They're given shelter at several locations in Gulu -- a canvas roof; a cold, hard floor; and if they're lucky, a blanket. No food, no water, no showers are available. But at least they get to become kids again, knowing Joseph Kony would not attack the well-fortified town. In the morning, they get up and proceed to make the long commute back home, just lucky to be alive.
Those who are kidnapped by Kony's army live a life of horror. While reporting this story, we met Alice, a 19-year-old girl who recently managed to escape after eight years in captivity. She told me blood chilling stories of events no child deserves to witness. She spoke of how the group she was in was made to kill a child who tried to escape by biting him to death, of how she was made to cut up and cook the body of a village chief killed by the rebels and forced to eat the meat from his body, and of how she was raped and eventually had a child from the man who defiled her. She showed us the physical scars of her time as a child soldier -- bullet holes on her leg and shrapnel wounds on her chest.
The International Criminal Court has issued a warrant of arrest for Joseph Kony. Nonetheless, he's able to operate with relative impunity throughout the northern part of Uganda. As long as he's alive and leading his ragtag group of rebels, no child in northern Uganda will ever be safe.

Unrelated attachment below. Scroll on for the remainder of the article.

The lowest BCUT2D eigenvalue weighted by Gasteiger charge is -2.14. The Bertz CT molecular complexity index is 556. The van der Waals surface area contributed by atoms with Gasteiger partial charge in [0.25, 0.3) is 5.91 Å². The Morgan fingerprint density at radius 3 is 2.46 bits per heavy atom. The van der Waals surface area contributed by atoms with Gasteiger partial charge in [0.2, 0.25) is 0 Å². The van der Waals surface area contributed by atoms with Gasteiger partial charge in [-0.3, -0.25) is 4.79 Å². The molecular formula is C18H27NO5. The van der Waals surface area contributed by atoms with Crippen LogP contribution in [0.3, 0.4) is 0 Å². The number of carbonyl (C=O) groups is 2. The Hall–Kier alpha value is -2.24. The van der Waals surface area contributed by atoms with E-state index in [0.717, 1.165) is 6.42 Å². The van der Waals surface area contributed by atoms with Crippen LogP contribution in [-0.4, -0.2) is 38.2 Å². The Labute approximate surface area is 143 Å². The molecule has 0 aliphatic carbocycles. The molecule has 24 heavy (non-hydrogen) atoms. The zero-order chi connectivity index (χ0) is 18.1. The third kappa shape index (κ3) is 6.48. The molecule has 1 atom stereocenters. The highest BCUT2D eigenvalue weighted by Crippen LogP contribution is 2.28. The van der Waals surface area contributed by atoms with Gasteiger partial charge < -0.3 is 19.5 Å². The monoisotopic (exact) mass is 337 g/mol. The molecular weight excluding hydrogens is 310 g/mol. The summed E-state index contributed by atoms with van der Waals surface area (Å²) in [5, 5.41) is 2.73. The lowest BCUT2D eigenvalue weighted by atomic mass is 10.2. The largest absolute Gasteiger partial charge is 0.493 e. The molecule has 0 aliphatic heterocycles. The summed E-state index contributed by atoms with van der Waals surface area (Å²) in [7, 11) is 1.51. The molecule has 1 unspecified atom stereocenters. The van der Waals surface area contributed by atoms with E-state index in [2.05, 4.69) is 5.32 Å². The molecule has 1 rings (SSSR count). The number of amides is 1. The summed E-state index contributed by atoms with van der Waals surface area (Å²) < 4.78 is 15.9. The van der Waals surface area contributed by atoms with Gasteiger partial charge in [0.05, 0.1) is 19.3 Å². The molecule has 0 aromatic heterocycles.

What's your take on the Katrina report?
Looking for some light reading? The White House released a 228-page report
today on what it learned from the response of the government and the private sector to Hurricane Katrina. The main news
seems to be an admission that inexperienced disaster response managers and a lack of planning, discipline and leadership contributed to vast federal failures. What do you think?
Wednesday, February 22, 2006
New Orleans honors the cops who stayed
Walk into any tourist trap in the French Quarter and you will see a shirt that reads -- "Hurricane Katrina came and all I got was a new Cadillac and plasma TV."
It's a jab at the New Orleans Police Department. In the days after the storm, some cops were accused of looting high-priced items like plasma TVs. Others, it is alleged, swiped some cars from a Cadillac dealer.
Sgt. Todd Morrell can look at the shirt now and summon a slight chuckle. But nothing about Katrina was a laughing matter for him and other members of the city's SWAT team in the days after Katrina.
Morrell went into the flooded Ninth Ward after the hurricane, and he was simply shocked. He and other officers had two small flatboats, along with a chainsaw he had borrowed from his father and forgot to return.
For days on end, he used that chainsaw to free residents trapped in attics. He and the other New Orleans officers who stayed on the job did this work out of the media spotlight. They worked around the clock before most reporters even made it to the mostly heavily flooded areas. Morrell is credited with rescuing hundreds of people.